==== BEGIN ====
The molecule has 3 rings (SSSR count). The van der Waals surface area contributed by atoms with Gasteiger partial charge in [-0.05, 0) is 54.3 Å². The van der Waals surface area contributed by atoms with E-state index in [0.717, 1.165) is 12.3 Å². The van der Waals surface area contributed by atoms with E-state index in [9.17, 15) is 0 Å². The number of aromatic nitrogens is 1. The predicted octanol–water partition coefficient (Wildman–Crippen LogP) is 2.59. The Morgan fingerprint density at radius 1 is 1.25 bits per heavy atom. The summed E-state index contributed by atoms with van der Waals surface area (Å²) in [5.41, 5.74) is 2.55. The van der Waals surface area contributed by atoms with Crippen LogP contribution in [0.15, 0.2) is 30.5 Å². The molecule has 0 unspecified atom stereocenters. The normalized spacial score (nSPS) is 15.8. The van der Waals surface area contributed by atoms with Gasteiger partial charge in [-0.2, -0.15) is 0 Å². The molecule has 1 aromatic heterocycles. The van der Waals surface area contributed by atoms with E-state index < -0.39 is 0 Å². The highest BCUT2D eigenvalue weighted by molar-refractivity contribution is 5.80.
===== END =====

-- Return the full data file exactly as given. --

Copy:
The molecule has 3 rings (SSSR count). The van der Waals surface area contributed by atoms with Gasteiger partial charge in [-0.05, 0) is 54.3 Å². The van der Waals surface area contributed by atoms with E-state index in [0.717, 1.165) is 12.3 Å². The van der Waals surface area contributed by atoms with E-state index in [9.17, 15) is 0 Å². The number of aromatic nitrogens is 1. The predicted octanol–water partition coefficient (Wildman–Crippen LogP) is 2.59. The Morgan fingerprint density at radius 1 is 1.25 bits per heavy atom. The summed E-state index contributed by atoms with van der Waals surface area (Å²) in [5.41, 5.74) is 2.55. The van der Waals surface area contributed by atoms with Crippen LogP contribution in [0.15, 0.2) is 30.5 Å². The molecule has 0 unspecified atom stereocenters. The normalized spacial score (nSPS) is 15.8. The van der Waals surface area contributed by atoms with Gasteiger partial charge in [-0.2, -0.15) is 0 Å². The molecule has 1 aromatic heterocycles. The van der Waals surface area contributed by atoms with E-state index < -0.39 is 0 Å². The highest BCUT2D eigenvalue weighted by molar-refractivity contribution is 5.80.